Career in the SS[edit]

After Hitler's release from prison on 20 December 1924, the Nazi Party was officially refounded. In 1925, Hitler ordered Schreck to organise the formation of a new bodyguard unit, the Schutzkommando ("Protection Command").[8][9] Hitler wanted a small group of tough ex-soldiers like Schreck, who would be loyal to him. The unit included old Stoßtrupp members like Emil Maurice and Erhard Heiden.[10][11] The unit made its first public appearance in April 1925. That same year, the Schutzkommando was expanded to a national level. It was also successively renamed the Sturmstaffel ("Storm Squadron") and then finally the Schutzstaffel ("Protection Squadron"; SS) on 9 November 1925.[12] Schreck became SS member #5.[2] He was asked by Hitler to command the bodyguard company and, as such, became the first Reichsführer-SS, although Schreck never referred to himself by this title.[7]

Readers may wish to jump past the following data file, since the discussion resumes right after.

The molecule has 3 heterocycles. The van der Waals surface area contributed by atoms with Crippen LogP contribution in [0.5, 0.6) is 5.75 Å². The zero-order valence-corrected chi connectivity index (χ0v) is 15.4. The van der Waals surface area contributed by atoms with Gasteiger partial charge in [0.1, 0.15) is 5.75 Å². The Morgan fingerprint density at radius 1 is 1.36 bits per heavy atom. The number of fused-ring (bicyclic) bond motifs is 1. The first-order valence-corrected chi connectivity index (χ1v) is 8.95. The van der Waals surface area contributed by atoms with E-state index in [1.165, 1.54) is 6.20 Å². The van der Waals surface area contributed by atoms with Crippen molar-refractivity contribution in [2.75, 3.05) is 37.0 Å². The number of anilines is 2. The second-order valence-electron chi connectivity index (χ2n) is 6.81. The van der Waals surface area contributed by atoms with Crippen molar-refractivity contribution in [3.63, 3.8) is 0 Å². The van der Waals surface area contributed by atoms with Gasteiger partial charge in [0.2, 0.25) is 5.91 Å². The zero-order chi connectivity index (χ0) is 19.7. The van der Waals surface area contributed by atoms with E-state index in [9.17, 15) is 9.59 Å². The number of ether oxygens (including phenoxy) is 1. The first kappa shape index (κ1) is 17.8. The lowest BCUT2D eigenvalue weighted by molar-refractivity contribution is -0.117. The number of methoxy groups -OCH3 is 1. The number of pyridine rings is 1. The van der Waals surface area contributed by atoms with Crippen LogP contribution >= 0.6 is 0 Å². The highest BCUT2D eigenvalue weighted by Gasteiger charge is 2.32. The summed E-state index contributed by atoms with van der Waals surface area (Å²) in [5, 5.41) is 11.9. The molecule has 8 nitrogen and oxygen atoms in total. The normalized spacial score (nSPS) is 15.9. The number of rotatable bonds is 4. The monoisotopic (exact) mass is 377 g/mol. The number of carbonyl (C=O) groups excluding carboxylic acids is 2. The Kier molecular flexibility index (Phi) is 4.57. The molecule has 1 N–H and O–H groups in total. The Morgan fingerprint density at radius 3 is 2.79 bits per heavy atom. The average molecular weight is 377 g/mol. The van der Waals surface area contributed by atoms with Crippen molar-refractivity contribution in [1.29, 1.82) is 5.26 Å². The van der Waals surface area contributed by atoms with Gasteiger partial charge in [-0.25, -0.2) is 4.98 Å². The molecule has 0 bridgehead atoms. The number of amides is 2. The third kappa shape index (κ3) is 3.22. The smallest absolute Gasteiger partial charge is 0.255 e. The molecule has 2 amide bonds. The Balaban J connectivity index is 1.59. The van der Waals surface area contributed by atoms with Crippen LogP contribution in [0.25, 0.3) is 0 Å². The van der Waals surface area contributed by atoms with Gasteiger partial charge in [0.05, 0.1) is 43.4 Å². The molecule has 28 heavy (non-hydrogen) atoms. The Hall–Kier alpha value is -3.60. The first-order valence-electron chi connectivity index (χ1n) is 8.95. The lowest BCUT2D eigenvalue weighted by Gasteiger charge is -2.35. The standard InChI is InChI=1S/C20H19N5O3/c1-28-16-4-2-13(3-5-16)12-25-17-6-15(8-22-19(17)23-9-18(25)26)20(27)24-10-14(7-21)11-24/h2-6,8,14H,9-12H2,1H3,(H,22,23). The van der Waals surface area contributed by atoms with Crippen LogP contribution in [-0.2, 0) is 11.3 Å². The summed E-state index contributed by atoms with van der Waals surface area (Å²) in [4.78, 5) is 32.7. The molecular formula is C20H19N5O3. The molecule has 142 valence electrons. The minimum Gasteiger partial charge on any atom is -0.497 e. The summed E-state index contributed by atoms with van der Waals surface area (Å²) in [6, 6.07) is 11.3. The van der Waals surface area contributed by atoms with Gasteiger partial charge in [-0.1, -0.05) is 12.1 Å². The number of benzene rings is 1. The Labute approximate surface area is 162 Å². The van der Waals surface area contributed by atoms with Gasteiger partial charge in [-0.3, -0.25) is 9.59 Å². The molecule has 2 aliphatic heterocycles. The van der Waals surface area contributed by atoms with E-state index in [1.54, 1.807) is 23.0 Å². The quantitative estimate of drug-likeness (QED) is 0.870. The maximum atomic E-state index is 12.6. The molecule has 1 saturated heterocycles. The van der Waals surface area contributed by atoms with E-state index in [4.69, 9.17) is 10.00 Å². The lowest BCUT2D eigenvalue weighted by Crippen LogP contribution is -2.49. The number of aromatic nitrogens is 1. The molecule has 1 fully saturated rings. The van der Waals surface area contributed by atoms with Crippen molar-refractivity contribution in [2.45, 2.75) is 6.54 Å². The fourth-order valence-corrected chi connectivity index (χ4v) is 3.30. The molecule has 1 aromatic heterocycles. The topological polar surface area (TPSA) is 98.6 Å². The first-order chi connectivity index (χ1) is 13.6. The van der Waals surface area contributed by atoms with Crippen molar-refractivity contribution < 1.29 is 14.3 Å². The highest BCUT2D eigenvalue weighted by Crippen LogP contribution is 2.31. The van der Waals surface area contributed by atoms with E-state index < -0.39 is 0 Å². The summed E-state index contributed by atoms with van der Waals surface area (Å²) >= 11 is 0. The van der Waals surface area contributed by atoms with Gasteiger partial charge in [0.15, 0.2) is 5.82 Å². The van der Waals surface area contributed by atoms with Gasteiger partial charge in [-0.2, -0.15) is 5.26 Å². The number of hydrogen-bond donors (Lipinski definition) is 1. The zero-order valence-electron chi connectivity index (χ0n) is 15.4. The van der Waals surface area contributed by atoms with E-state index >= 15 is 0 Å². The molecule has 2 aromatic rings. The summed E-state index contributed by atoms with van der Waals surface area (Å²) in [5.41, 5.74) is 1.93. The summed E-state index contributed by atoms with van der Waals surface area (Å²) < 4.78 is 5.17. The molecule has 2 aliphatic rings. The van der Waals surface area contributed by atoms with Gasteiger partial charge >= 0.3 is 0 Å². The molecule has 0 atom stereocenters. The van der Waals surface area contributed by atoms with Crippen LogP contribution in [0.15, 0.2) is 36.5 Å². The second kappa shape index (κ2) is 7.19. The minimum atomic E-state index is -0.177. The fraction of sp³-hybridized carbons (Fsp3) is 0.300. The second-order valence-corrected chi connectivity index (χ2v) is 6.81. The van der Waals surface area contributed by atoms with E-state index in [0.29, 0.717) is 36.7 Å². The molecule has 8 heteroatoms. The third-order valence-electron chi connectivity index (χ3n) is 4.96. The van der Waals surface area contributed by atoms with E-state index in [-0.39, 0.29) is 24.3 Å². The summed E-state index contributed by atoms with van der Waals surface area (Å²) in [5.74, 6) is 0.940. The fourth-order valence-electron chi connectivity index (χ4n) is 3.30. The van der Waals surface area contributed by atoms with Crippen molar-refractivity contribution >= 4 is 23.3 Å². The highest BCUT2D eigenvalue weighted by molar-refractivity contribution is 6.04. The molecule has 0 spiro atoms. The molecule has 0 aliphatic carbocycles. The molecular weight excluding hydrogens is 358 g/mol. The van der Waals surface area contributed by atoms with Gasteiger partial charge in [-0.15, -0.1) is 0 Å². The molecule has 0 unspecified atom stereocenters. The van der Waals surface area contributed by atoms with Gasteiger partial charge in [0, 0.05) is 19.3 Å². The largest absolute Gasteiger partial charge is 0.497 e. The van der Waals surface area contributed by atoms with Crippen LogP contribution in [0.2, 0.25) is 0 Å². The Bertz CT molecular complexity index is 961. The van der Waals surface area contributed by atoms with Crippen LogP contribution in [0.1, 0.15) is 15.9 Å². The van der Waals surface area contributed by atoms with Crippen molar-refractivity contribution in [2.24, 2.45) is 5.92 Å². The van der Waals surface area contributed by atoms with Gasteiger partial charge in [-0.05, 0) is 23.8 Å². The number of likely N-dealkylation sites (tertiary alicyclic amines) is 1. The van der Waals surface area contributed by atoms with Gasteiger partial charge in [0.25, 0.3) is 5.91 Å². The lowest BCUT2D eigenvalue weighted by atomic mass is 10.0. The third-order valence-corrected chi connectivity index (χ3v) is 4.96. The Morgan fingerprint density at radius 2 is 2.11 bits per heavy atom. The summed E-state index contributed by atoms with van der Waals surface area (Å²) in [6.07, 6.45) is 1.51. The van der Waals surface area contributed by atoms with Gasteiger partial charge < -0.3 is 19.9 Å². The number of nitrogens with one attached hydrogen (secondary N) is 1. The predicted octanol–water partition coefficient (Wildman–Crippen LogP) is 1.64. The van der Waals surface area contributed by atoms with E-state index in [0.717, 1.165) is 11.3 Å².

In 1926, Schreck stood down as Reichführer-SS and Berchtold took over the leadership.[13] He remained on the SS rolls as an SS-Führer and worked as Hitler's private chauffeur after Maurice until 1934.[14][15] In 1930, after the SS had begun to expand under Heinrich Himmler, Schreck was appointed as an SS-Standartenführer, but had little actual power. He served at Hitler's side and they were on very good terms.[15]


In 1936, Schreck developed meningitis and died on 16 May in Munich.[15] He was a well-liked man and Hitler was distraught when Schreck died.[15] His final rank was SS-Oberführer, a rank between colonel and general.[14] Schreck was honored with a Nazi state funeral with Hitler delivering his eulogy. Schreck's funeral was attended by many senior Nazi officials, including Herman Göring, Joseph Goebbels, Rudolf Hess, Joachim von Ribbentrop, Konstantin von Neurath, Emil Maurice, Hans Baur, Heinrich Hoffmann and Baldur von Schirach.[14] As with many other buried Nazi Party members, Schreck's grave marker was removed after World War II and there is a stone without inscription on the spot where he was buried.[14]